Easiest way would be to quantize the floats to ints (eg multiply each component by 2^16 or something) and then use atomic operations (InterlockedAdd) to add them directly to the memory location. This would be quite fast and you wouldn't need to change your algorithm at all. For example, instead of...

Code (CSharp):
1. float3 normalVertex1 = asfloat(VertexBuffer.Load3(indexVertex1 * Stride + 12));
2.     VertexBuffer.Store3(indexVertex1 * Stride + 12, asuint(normalVertex1 + triangleNormal));
3.     float3 normalVertex2 = asfloat(VertexBuffer.Load3(indexVertex2 * Stride + 12));
4.     VertexBuffer.Store3(indexVertex2 * Stride + 12, asuint(normalVertex2 + triangleNormal));
5.     float3 normalVertex3 = asfloat(VertexBuffer.Load3(indexVertex3 * Stride + 12));
6.     VertexBuffer.Store3(indexVertex3 * Stride + 12, asuint(normalVertex3 + triangleNormal));
You would write (untested):

Code (CSharp):
1. float QUANTIIZE_FACTOR = 32768.0;
2. int3 quantizedNormal = (int3) (triangleNormal * QUANTIIZE_FACTOR);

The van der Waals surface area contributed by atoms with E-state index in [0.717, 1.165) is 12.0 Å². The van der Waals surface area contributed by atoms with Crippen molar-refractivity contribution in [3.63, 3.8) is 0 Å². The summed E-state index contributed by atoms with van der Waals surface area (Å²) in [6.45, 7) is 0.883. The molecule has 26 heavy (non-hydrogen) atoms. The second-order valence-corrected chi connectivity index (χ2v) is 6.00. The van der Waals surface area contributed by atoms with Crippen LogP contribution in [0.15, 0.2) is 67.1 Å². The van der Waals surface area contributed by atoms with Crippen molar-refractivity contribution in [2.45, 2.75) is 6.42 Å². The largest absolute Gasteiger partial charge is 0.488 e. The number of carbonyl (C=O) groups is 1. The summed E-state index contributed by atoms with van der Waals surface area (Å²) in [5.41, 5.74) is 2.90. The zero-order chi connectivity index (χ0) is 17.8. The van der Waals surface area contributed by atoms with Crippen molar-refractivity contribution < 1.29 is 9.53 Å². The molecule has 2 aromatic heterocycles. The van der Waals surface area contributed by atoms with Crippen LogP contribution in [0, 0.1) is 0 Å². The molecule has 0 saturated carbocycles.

3. int ignore;
4.
5. VertexBuffer.InterlockedAdd(indexVertex1 * Stride + 12, quantizedNormal.x, ignore);
6. VertexBuffer.InterlockedAdd(indexVertex1 * Stride + 16, quantizedNormal.y, ignore);
7. VertexBuffer.InterlockedAdd(indexVertex1 * Stride + 20, quantizedNormal.z, ignore);
8. VertexBuffer.InterlockedAdd(indexVertex2 * Stride + 12, quantizedNormal.x, ignore);
9. VertexBuffer.InterlockedAdd(indexVertex2 * Stride + 16, quantizedNormal.y, ignore);
10. VertexBuffer.InterlockedAdd(indexVertex2 * Stride + 20, quantizedNormal.z, ignore);
11. VertexBuffer.InterlockedAdd(indexVertex3 * Stride + 12, quantizedNormal.x, ignore);
12. VertexBuffer.InterlockedAdd(indexVertex3 * Stride + 16, quantizedNormal.y, ignore);
13. VertexBuffer.InterlockedAdd(indexVertex3 * Stride + 20, quantizedNormal.z, ignore);
14.
EDIT: Should be
``int``
not
``uint``
, but you probably figured that out.

Last edited: Oct 14, 2022
ay_ahmet likes this.
3. ### Qleenie

Joined:
Jan 27, 2019
Posts:
937
This should definitely work, but the InterlockedAdd do have as I understood some performance impact. I saw another trick in the implementation of Ziva; they calculate the normals per face, not per vertex. and thus there is no race conditions in the compute shader. I guess this is the fastest way of doing normals calculation.

4. ### edeguine

Joined:
Jul 2, 2015
Posts:
5
I am tempted to do something like this because my app / game deforms some large mesh and needs to recompute normals every frame. @ay_ahmet did you see a performance improvement compared to unity provided function. I can't tell if Unity does the job on cpu or gpu.